Date of Award

2015

Degree Type

Dissertation

Degree Name

Doctor of Philosophy (PhD)

Graduate Group

Africana Studies

First Advisor

Deborah A. Thomas

Abstract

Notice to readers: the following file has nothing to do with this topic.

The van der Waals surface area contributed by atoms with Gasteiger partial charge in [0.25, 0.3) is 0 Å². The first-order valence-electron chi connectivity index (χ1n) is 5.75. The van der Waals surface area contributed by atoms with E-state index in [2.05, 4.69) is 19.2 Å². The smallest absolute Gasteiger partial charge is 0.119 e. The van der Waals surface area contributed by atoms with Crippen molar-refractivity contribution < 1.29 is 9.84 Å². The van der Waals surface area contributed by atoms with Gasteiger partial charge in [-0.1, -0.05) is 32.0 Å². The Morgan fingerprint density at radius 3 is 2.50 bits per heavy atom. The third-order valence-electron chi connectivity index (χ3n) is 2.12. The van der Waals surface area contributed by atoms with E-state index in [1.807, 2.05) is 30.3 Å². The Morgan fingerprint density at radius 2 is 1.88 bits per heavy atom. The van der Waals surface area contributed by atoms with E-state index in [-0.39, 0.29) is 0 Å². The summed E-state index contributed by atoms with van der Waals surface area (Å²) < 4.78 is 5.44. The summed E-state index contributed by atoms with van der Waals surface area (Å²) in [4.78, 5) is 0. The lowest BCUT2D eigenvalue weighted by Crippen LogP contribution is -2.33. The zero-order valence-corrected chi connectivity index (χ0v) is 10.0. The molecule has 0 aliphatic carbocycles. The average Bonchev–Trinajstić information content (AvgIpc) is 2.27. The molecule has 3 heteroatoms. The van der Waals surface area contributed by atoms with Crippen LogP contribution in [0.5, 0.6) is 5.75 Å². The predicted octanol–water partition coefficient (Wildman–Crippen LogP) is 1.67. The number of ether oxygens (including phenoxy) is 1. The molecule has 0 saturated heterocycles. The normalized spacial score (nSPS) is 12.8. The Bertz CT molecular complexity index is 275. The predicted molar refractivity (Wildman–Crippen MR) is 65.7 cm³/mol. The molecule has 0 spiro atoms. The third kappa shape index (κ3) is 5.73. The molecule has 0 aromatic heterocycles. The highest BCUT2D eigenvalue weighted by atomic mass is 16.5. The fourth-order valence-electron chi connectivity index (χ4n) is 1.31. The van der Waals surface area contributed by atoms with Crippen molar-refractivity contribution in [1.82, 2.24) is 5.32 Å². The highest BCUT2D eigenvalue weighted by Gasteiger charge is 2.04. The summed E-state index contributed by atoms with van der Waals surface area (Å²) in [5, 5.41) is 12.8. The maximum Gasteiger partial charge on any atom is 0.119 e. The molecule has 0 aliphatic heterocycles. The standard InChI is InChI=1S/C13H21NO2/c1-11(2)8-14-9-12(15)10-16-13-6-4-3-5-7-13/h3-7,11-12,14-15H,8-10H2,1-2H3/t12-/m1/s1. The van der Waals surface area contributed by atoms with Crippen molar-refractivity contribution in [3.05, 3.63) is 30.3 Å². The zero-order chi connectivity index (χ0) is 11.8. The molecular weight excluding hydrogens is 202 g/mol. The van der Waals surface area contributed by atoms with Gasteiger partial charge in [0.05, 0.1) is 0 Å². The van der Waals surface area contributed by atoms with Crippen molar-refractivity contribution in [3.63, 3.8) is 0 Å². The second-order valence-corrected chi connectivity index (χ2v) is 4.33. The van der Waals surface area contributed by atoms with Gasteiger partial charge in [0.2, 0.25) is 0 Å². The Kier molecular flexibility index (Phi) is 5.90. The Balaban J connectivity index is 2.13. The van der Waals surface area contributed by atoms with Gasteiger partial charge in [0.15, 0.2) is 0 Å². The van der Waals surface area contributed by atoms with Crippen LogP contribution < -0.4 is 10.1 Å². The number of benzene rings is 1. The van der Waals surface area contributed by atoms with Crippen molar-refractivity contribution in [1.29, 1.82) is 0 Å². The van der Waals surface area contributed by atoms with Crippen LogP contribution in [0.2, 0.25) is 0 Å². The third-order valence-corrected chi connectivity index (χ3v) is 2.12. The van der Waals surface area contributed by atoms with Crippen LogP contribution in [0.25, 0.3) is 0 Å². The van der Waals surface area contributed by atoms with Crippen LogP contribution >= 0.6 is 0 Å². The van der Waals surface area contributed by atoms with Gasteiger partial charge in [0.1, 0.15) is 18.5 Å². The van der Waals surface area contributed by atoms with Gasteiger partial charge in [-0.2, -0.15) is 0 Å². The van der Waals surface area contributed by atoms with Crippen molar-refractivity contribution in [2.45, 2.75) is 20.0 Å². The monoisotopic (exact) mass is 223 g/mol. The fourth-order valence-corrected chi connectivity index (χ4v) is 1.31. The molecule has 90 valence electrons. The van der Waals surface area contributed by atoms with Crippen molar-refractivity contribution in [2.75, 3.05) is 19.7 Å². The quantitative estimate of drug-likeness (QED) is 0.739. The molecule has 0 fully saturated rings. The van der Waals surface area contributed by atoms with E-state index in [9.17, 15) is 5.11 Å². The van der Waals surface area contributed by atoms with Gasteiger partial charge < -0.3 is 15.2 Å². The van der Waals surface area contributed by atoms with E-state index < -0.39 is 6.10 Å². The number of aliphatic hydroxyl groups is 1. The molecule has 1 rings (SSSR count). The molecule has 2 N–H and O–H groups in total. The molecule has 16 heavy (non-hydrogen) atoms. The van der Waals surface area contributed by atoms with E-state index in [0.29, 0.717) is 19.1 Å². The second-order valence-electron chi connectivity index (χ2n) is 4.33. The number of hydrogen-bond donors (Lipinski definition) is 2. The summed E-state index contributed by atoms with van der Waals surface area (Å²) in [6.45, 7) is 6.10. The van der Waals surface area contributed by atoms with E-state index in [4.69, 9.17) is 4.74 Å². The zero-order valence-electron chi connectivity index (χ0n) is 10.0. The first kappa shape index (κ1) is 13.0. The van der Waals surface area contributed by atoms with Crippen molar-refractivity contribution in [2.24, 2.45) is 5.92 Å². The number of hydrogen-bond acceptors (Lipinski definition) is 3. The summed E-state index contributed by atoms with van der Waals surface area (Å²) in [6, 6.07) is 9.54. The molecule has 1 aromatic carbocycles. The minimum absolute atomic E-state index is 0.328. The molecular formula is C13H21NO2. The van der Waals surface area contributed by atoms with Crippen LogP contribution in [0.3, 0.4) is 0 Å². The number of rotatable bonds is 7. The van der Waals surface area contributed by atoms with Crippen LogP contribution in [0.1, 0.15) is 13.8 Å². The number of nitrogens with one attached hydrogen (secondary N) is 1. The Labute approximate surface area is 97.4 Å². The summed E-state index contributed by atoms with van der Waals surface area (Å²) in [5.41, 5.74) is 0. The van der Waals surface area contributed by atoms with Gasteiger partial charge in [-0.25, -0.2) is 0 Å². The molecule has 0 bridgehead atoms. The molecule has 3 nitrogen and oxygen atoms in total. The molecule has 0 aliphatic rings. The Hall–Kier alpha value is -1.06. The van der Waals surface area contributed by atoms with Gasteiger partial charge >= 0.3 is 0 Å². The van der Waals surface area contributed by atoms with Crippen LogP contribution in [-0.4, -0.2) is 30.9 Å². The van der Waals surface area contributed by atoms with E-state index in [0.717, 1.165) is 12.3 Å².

"Empire Unbound" is an exploration of the history and politics of empire and imperial citizenship that went into the making of South Africa before the Second World War. The making of racial difference in South Africa is often located in the temporal and political terrain that is Apartheid (1948-1994). In this dissertation I look to the history of South Africa in the long nineteenth century and recuperate the frameworks of empire and imperial citizenship in making sense of struggles for belonging. Empire, both as a form of government and imaginary, invokes a degree of scale that exceeds the nation-state. It also historically precedes the nation-state, which has come to exemplify the model form for organizing sovereign polities. In "Empire Unbound" I argue that as South Africa became a self governing territory in the early twentieth century it folded the remnants of empire into its instrumentalities of racial governance. I therefore explore South Africa's imperial politics and imaginary as it extends to other parts of Southern Africa such as Namibia, Zimbabwe, Lesotho, Swaziland and Botswana. Empires also have histories that date back to maritime commerce and the making of the modern world. In in this dissertation I turn to Cape Town to examine the ways in which this long history of empire gradually formed the grammars of belonging in South Africa and the Atlantic world. Black intellectuals in South Africa during the early twentieth century had their investments in empire but theirs was a struggle to wrestle its grammars into a form that included blackness in its regime of belonging. It was especially after the First World War that these intellectuals sought to write themselves and the colonized masses of the world into an alternative grammar of sovereignty. I demonstrate in this dissertation that these intellectuals were far from mimic men and women; they were involved in a dialogue of reshaping what it meant to belong in the world after empire.

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